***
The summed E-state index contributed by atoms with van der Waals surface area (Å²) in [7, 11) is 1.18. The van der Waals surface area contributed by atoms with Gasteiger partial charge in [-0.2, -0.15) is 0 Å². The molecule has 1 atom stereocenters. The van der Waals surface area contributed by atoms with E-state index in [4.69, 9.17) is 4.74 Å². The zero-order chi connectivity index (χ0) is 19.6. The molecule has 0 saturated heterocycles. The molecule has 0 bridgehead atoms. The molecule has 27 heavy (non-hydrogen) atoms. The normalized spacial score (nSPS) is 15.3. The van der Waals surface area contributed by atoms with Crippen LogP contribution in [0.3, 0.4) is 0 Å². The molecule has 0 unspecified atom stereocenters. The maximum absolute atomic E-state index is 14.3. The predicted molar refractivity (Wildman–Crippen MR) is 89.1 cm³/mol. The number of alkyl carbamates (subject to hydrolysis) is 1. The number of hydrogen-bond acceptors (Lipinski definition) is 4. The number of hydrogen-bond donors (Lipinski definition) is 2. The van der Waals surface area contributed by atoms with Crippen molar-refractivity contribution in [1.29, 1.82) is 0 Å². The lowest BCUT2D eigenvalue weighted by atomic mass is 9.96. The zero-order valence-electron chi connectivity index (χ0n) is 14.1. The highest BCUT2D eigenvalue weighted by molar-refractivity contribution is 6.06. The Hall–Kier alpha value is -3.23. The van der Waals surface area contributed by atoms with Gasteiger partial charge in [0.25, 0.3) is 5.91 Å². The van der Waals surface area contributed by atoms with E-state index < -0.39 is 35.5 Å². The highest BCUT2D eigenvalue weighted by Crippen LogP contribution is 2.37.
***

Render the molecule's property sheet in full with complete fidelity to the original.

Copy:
The summed E-state index contributed by atoms with van der Waals surface area (Å²) in [7, 11) is 1.18. The van der Waals surface area contributed by atoms with Gasteiger partial charge in [-0.2, -0.15) is 0 Å². The molecule has 1 atom stereocenters. The van der Waals surface area contributed by atoms with E-state index in [4.69, 9.17) is 4.74 Å². The zero-order chi connectivity index (χ0) is 19.6. The molecule has 0 saturated heterocycles. The molecule has 0 bridgehead atoms. The molecule has 27 heavy (non-hydrogen) atoms. The normalized spacial score (nSPS) is 15.3. The van der Waals surface area contributed by atoms with Crippen LogP contribution in [0.3, 0.4) is 0 Å². The molecule has 0 unspecified atom stereocenters. The maximum absolute atomic E-state index is 14.3. The predicted molar refractivity (Wildman–Crippen MR) is 89.1 cm³/mol. The number of alkyl carbamates (subject to hydrolysis) is 1. The number of hydrogen-bond acceptors (Lipinski definition) is 4. The number of hydrogen-bond donors (Lipinski definition) is 2. The van der Waals surface area contributed by atoms with Crippen molar-refractivity contribution in [1.29, 1.82) is 0 Å². The lowest BCUT2D eigenvalue weighted by atomic mass is 9.96. The zero-order valence-electron chi connectivity index (χ0n) is 14.1. The highest BCUT2D eigenvalue weighted by molar-refractivity contribution is 6.06. The Hall–Kier alpha value is -3.23. The van der Waals surface area contributed by atoms with Gasteiger partial charge in [0.25, 0.3) is 5.91 Å². The van der Waals surface area contributed by atoms with E-state index < -0.39 is 35.5 Å². The highest BCUT2D eigenvalue weighted by Crippen LogP contribution is 2.37.